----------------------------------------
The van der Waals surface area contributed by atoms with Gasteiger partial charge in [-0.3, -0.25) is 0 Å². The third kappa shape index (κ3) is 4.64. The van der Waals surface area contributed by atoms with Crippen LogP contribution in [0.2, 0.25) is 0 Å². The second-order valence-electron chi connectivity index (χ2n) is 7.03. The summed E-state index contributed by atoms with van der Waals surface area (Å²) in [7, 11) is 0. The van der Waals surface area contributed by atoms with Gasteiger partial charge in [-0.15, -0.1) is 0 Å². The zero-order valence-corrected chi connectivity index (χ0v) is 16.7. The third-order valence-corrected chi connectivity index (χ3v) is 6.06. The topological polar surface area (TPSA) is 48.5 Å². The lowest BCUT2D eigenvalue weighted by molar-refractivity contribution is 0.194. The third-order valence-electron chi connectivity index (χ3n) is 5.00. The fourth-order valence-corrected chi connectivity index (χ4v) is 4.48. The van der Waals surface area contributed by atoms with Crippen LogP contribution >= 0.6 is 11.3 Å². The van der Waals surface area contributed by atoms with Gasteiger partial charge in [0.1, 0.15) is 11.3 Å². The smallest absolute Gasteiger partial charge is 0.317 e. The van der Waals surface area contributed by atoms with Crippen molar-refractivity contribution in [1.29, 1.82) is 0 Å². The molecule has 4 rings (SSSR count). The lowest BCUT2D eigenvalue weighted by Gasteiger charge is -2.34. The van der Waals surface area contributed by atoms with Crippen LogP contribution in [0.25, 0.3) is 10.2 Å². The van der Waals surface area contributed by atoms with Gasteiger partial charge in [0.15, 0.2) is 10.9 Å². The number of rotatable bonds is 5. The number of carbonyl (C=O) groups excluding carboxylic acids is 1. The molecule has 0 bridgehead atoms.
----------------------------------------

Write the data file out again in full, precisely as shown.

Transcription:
The van der Waals surface area contributed by atoms with Gasteiger partial charge in [-0.3, -0.25) is 0 Å². The third kappa shape index (κ3) is 4.64. The van der Waals surface area contributed by atoms with Crippen LogP contribution in [0.2, 0.25) is 0 Å². The second-order valence-electron chi connectivity index (χ2n) is 7.03. The summed E-state index contributed by atoms with van der Waals surface area (Å²) in [7, 11) is 0. The van der Waals surface area contributed by atoms with Gasteiger partial charge in [-0.15, -0.1) is 0 Å². The zero-order valence-corrected chi connectivity index (χ0v) is 16.7. The third-order valence-corrected chi connectivity index (χ3v) is 6.06. The topological polar surface area (TPSA) is 48.5 Å². The lowest BCUT2D eigenvalue weighted by molar-refractivity contribution is 0.194. The third-order valence-electron chi connectivity index (χ3n) is 5.00. The fourth-order valence-corrected chi connectivity index (χ4v) is 4.48. The van der Waals surface area contributed by atoms with Crippen LogP contribution >= 0.6 is 11.3 Å². The van der Waals surface area contributed by atoms with Gasteiger partial charge in [0.1, 0.15) is 11.3 Å². The smallest absolute Gasteiger partial charge is 0.317 e. The van der Waals surface area contributed by atoms with Crippen molar-refractivity contribution in [1.29, 1.82) is 0 Å². The molecule has 4 rings (SSSR count). The lowest BCUT2D eigenvalue weighted by Gasteiger charge is -2.34. The van der Waals surface area contributed by atoms with Crippen LogP contribution in [0.25, 0.3) is 10.2 Å². The van der Waals surface area contributed by atoms with Gasteiger partial charge in [0.15, 0.2) is 10.9 Å². The number of rotatable bonds is 5. The number of carbonyl (C=O) groups excluding carboxylic acids is 1. The molecule has 0 bridgehead atoms.